Then sister C managed to get an appointment for my dad with an Alzheimer’s specialist in JHB. My dad’s diabetes, dialysis and family history are all contributing factors for him and the Alzheimers diagnosis was almost a foregone conclusion.

So that was it. Officially.

The bully had pulled on a pair of brass knuckles.

I think what has frightened me the most is just how fast my dad has deteriorated. Sometimes he forgets to take his meds. Sometimes he gets lost while he’s driving. Sometimes he forgets to eat. Sometimes he forgets where he’s going.
When we see him, or spend time with him, he tells us he’s “Fine!” He works his tail off to come across as himself when he’s in company, but we know.
We see.

It breaks my heart.

Thinking about seeing him one day and him not knowing who I am, or who my son is… Fucking hell.

Today…

Today I am heading to my gynae for my annual check up. Although “annual” is a bit of a misnomer here since I haven’t been in a few years… Not since my Glugs and I knew for sure we couldn’t have a baby, so thats three years ago at least.
I loathe going for my gynae appointment, for all the same reasons women around the globe will cite and because she will tell me things I don’t want to hear out loud. In all honesty though, I find the doctor’s breast exam the most uncomfortable part of the whole appointment!
And I’ll probably have to schedule another mammogram today. I know I’m supposed to have one every year, and I am lucky in that I don’t find them all that uncomfortable physically (I think its easier with big boobs), but I do find them uncomfortable emotionally…
I love my cleavage, and I can make my big boobs look great in clothes, but my naked boobs… I think my husband is the only one who loves them.

And there are a few things that I really need to address with a medical professional of some sort for once and for all.
I am fatter than I have ever been which is fucking with my back, my feet and my already screwy sugar metabolism, so I need to get to a dietician… And maybe someone who can actually keep me on a diet since I have no self control (as evidenced by a year of paying for Weight Watchers with me gaining weight and going for maybe 6 weigh-ins).
I’ve started seeing small spider veins on my legs which is just depressing.
My hopelessly under-active thyroid is still untreated because I never get around to going back for a check up.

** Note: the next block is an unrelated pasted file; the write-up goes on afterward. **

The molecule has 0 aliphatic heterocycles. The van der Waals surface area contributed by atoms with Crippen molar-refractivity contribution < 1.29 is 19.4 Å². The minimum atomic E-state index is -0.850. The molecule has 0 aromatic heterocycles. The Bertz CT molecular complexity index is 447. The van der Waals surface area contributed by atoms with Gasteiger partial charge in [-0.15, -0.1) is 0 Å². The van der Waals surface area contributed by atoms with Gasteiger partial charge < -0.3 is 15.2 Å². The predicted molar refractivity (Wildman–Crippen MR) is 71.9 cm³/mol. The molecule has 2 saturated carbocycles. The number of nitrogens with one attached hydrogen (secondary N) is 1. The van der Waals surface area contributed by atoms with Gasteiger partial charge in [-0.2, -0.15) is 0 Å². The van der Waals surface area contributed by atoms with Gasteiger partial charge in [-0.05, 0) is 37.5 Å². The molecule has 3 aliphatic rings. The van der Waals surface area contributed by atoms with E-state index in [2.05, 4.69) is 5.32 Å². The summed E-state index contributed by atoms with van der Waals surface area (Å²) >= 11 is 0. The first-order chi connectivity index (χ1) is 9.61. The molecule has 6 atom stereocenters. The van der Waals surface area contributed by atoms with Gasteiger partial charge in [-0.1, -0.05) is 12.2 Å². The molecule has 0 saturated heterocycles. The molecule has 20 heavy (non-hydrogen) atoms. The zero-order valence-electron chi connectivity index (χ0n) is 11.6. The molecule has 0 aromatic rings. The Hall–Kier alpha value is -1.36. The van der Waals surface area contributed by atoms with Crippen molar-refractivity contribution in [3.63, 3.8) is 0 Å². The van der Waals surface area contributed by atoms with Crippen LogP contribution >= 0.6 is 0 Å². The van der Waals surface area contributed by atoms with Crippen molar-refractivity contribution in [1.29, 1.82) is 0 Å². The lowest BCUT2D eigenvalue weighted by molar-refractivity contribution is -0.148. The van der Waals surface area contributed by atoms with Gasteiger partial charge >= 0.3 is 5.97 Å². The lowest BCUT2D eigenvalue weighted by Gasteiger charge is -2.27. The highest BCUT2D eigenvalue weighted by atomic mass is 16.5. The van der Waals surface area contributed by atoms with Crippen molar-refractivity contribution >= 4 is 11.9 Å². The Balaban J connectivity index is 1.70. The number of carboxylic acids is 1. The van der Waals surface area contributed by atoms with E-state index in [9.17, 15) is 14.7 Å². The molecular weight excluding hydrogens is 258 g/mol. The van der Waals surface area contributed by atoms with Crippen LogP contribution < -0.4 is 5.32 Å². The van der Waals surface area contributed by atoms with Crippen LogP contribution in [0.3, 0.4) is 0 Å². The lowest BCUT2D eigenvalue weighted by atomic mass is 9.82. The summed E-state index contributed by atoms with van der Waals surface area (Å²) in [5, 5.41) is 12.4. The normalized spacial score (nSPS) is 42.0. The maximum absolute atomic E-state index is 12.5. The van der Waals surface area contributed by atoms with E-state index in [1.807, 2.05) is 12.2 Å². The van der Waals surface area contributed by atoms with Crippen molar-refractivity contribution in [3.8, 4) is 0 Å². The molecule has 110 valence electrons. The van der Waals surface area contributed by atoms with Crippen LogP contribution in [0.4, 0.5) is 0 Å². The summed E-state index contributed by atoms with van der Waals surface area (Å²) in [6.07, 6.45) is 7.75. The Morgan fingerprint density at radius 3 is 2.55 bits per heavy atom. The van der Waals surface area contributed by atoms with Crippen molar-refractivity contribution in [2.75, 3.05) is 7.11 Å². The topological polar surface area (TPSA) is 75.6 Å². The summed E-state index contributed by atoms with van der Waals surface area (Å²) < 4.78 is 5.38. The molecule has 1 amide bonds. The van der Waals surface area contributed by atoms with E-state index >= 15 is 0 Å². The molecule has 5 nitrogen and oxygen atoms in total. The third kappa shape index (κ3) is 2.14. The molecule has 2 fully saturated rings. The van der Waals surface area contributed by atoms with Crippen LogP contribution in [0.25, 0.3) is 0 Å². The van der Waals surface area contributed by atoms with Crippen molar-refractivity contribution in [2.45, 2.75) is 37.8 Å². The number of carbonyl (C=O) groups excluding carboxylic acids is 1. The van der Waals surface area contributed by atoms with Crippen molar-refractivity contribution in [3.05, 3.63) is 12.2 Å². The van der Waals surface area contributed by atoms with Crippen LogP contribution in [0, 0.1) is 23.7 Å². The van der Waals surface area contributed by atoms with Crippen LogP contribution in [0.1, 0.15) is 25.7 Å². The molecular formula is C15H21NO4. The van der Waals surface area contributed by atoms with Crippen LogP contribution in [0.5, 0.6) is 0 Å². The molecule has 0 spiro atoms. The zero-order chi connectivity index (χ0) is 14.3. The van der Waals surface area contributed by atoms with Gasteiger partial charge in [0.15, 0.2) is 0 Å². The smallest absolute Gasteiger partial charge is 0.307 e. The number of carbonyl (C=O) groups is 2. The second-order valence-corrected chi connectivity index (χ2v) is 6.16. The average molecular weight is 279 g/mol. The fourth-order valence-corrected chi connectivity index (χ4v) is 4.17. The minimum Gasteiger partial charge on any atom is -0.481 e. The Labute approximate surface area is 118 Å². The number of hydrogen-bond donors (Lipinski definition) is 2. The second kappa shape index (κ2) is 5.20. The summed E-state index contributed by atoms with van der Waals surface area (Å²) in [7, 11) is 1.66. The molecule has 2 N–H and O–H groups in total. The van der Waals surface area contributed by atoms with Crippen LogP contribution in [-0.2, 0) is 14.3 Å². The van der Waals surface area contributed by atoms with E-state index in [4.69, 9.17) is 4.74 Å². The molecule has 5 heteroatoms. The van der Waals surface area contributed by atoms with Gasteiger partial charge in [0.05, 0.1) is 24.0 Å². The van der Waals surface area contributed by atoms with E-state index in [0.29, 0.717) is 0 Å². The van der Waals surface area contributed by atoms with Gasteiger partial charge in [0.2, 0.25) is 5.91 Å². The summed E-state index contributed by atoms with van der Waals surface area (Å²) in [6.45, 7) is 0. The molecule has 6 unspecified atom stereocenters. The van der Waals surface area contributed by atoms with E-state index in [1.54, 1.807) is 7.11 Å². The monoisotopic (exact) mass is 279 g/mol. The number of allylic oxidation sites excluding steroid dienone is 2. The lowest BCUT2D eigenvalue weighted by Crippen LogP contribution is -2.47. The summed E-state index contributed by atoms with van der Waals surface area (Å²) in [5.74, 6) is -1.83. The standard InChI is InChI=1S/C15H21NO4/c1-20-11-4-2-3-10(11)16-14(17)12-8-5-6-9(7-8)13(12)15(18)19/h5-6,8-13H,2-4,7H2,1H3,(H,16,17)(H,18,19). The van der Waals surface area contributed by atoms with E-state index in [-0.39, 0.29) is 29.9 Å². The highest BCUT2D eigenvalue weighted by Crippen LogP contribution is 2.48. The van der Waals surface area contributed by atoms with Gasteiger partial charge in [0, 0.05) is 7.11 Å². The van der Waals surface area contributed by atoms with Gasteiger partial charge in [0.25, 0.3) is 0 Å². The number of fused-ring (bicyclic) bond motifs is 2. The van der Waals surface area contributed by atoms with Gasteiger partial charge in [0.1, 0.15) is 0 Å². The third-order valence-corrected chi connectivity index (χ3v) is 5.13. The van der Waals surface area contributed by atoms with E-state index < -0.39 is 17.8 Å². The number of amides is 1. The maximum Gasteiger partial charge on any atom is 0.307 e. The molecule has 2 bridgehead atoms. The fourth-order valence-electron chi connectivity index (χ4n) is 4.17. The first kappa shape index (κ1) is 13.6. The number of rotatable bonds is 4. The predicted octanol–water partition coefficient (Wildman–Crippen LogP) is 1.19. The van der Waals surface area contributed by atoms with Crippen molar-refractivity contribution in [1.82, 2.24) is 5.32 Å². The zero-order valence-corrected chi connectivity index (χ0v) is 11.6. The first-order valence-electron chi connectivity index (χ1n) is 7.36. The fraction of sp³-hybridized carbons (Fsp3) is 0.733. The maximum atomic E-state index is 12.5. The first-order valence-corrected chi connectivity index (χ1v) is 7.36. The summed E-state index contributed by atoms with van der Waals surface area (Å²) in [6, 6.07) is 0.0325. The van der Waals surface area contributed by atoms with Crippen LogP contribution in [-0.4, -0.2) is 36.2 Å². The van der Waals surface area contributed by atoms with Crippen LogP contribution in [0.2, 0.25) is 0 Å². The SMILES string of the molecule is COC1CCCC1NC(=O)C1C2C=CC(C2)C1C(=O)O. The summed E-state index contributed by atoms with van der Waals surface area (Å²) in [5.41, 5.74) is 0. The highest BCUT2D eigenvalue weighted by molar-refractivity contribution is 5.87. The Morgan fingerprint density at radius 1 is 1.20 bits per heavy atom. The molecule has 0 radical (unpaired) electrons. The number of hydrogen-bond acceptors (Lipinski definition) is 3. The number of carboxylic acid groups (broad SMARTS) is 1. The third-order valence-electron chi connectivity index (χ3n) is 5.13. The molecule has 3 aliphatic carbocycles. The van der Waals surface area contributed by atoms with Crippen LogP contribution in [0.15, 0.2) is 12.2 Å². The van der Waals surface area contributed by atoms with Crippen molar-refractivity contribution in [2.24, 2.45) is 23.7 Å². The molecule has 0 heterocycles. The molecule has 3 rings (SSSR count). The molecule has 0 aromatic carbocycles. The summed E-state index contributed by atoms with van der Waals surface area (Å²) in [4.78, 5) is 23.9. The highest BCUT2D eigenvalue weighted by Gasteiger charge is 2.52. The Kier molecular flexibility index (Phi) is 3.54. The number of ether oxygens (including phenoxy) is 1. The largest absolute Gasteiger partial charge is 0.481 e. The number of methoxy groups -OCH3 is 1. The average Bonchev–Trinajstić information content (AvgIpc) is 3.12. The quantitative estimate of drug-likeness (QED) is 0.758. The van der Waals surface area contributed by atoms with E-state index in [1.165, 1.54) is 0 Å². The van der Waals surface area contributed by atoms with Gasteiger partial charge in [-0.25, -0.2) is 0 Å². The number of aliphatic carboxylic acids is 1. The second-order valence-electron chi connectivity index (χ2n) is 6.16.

I suspect I have started developing arthritis in my right hand – in my pointing finger and my thumb. This runs in my family but I am sure I could do something about it…

And there are a couple of other issues that I’ve been putting off seeing to for a long time, mainly because when I think about possible treatments, all I see is a bedside table full of pill bottles and it makes me feel so OOOLD!

My Forked Up Knee…

It all started way back in about 2003… I think…

I was at a houseparty celebrating my BBF Gen’s 30th birthday, and shortly after I arrived I walked out onto the patio with a wine bottle in one hand and a glass in the other. I didn’t realise there was a small step leading down from the patio to the paving around the pool, and the platform heels I was wearing didn’t aid in balance when I started falling forward. I somehow managed to twist myself as I fell, landing hard on my left knee before I ended up on my bum, with one smashed wine glass and one undamaged wine bottle held high.

I limped around all night and apart from a bit of a graze courtesy of my jeans, there wasn’t much of a bruise or anything so I didn’t worry about it and I didn’t go to a doctor, but it was about two years before I could kneel on it without any discomfort though…

Then in 2009, I fell at Rocking The Gardens when I stepped in a hole- tearing the ligaments across the top of my right foot and once again landing on my left knee! My knee was bruised and I had extensive physio for the ankle, but my knee hurt as well- which I put down to the fall and then walking funny because of my ankle! Then the one day I asked the physiotherapist about my knee and she thought she could feel some damage, especially when I nearly kicked her and let out a yelp when she stuck her fingers in the side of my knee! I told her about the fall a few years before and she said I may have done some damage but without something like an ultrasound or an MRI she couldn’t tell for sure.

Then about a month ago I slipped on some water in my kitchen and landed on the same bloody knee! My language turned the air in my kitchen blue as I cursed in pain, and brought my poor half-asleep knucklehead running in fright (it was 5am)!

I finally went to the doctor a couple of days ago because it just isn’t getting any better. There’s a constant tingling, ache in my knee and now that I am baking all day again my knee is really protesting. The doctor sent me for for X-rays and they showed no damage to the bones (as I expected) so she gave me some anti-inflammatories and recommended physiotherapy.

If that doesn’t help and the knee doesn’t get better she wants me to see an orthopaedic surgeon… Lets not go there, shall we?